The most frequent misdiagnosis was acute osteomyelitis. This diagnosis was suggested by large areas of necrosis with prominent polymorphonuclear cell infiltration (Fig. 13), alternating with areas of fibrosis and chronic inflammation. Reed–Sternberg cells were sparsely present, however, and immunohistochemical results were identical to those noted above. In two cases, eosinophils were very prominent (Fig. 14), but Reed–Sternberg cells were also present, and there were no Langerhans cells.
Hodgkin disease usually presents clinically with painless lymphadenopathy, most typically in the cervical region. Although radiologically detectable bone involvement is not unusual in advanced cases of Hodgkin lymphoma, osseous lesions are seldom the primary manifestations of this disease. In a previous study of 422 malignant lymphomas of bone, there were only 13 cases of Hodgkin disease,5 none of which was a primary lesion, as defined in our study. Hodgkin disease involving osseous sites must also be distinguished from involvement of the bone marrow by Hodgkin disease, which occurs in approximately 5–10% of patients.16–21 Unlike cases with bone marrow involvement, however, Hodgkin disease with clinically symptomatic osseous involvement has been associated with prognoses similar to, or slightly better than, those with lymph node disease alone.22, 23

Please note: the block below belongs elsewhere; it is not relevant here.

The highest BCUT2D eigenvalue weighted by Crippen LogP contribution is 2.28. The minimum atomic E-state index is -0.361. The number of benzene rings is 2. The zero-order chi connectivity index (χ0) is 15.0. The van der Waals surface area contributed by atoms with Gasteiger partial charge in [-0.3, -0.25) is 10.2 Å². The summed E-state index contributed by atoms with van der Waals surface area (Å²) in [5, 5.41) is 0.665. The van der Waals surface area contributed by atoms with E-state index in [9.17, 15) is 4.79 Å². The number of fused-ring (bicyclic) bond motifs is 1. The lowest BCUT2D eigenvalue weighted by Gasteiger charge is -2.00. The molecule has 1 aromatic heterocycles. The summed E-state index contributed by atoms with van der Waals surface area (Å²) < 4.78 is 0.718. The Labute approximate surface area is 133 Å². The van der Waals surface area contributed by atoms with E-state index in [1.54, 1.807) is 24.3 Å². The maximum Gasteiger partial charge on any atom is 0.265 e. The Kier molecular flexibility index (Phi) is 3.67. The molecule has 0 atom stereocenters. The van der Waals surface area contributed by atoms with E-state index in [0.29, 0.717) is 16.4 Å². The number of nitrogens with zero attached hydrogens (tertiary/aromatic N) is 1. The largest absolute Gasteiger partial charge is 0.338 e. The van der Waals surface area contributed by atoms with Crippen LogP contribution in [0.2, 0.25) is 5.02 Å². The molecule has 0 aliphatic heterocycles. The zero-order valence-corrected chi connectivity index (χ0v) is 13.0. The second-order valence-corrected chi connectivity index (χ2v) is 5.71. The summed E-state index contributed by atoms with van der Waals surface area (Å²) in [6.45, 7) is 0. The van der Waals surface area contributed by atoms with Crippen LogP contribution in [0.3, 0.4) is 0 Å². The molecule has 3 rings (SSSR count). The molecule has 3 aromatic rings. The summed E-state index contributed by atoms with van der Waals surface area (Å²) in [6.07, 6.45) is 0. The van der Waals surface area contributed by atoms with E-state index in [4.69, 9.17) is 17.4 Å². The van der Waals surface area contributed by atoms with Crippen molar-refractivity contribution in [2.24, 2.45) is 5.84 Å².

In our study, of 17 patients who presented with osseous lesions, 3 had primary solitary osseous tumors. Four cases of primary solitary osseous Hodgkin disease have been previously reported in the English-language literature.23–26 Two were reported before 1944, however, and thus were inadequately staged by current standards.23, 24 Gold and Mirra25 reported a case of primary humeral Hodgkin disease in a woman age 25 years who survived for 4 1/2 years after receiving radiation only. The survival of their patient, and of two primary solitary cases reported herein, after only radiation to the osseous sites, attests to the true primary nature of these rare lesions.27 This point is important, because Hodgkin disease involving osseous sites has sometimes been considered to portend an unfavorable prognosis, or even to represent Stage IV disease.